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Probate records - testamentary and administation bonds

See the previous article, "Probate records - more than just wills."

When a person died, their estate had to be administered. The first step in this process was to appoint an administrator. In Maryland, the county Orphans Courts held jurisdiction over the appointment of executors and administrators.

Testate estates are those in which a will was created. Most last wills and testaments name the desired executor. The executor was the person that the decedent wished to have execute his will. In most cases the executor was approved by the probate court, but occasionally this did not happen. Sometimes heirs may contest the appointment of the executor, in which cases there may be notes in the probate court proceedings. The executor named in the will may also renounce the executorship, if they did not wish to act in this capacity. In these cases another administrator may be recommended or appointed.

When an administrator had to be appointed over a testate estate, he would be called an "administrator with will annexed," rather than an executor.

In intestate estates no will was created, and therefore no executor was named. In these cases, the probate court would have to appoint an administrator. The surviving spouse or one of the elder sons was often appointed. Again, records related to the appointment (sometimes including the relationship to the decedent) would likely appear in the probate court proceedings.

Once an executor or administrator was appointed, most states, including Maryland, required a bond to be filed. These are called simply "testamentary bonds" or "administration bonds." Though these bonds are often rather short documents, with a lot of boilerplate language, they can still contain significant clues in your research.

A common bond would consist of language similar to the following:

Know all men by these Presents that we Cloe Walker Widow, Thomas Owen & John Wynn all of Prince George's County Maryland are held and firmly bound unto the Right Honourable Lord Proprietary of this Province [or later, "unto the State of Maryland"] in the full and just sum of Two hundred Pounds ...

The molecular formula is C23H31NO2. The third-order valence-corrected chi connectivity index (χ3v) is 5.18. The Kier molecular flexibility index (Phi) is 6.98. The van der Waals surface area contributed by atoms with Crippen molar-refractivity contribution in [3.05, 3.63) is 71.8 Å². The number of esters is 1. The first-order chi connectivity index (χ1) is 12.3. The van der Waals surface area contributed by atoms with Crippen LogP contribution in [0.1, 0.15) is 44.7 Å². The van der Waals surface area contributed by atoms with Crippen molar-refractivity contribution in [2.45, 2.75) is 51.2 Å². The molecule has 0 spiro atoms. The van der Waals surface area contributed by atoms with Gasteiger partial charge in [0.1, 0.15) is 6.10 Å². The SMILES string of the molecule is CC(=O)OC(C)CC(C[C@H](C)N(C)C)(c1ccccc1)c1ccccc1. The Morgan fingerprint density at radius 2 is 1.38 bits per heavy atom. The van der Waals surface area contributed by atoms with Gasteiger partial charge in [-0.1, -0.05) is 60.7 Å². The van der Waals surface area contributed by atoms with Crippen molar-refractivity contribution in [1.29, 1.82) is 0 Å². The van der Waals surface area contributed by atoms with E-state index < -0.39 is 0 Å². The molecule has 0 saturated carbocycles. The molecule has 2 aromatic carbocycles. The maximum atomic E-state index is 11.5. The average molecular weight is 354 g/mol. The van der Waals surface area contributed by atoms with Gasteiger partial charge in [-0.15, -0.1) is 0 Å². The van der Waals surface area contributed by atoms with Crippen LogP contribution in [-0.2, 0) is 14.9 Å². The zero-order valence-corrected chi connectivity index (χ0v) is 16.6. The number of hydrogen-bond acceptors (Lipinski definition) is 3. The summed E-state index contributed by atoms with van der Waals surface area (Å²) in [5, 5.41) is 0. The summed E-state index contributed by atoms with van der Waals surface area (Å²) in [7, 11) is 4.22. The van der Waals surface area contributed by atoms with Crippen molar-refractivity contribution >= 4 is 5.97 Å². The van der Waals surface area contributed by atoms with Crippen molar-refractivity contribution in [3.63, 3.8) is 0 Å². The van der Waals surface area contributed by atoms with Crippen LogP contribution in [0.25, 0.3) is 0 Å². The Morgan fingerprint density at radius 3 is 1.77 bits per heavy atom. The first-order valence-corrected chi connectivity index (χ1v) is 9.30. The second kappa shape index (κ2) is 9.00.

The condition of the above obligation is such that if the above bound Cloe Walker administratrix of all and singular the Goods and Chattels, Rights & Credits of Richd. Walker late of Prince Georges County deceased ...[1]

Notice that the bond names three (or more) people right at the beginning. The first of these names, as is revealed later in the bond, is the name of the executor or administrator of the estate. The other names are the sureties of the bond.

Sureties are like co-signers on a loan. They bind themselves to also pay the penalty if the administrator does not faithfully perform the prescribed duties. In most cases these bonds hold quite large financial penalties, so acting as a surety on a bond is far more serious than, say, witnessing a deed. This was not a position that one would undertake for a stranger.

In many cases, the sureties on an administration bond (or any other bond) were family members or close associates. When the widow served as the administrator, the sureties on her bond were almost certainly male family members, including brothers-in-law or stepfathers. Diligent research on these sureties may reveal the maiden name of the widow, where no other source for this information may exist!


[1] Prince George's County, Maryland, Register of Wills, Administration Bonds (Original), Box 17, folder 44, Richard Walker estate (1769); MSA C1147-17, MdHR 8925-17-44; Maryland State Archives, Annapolis.


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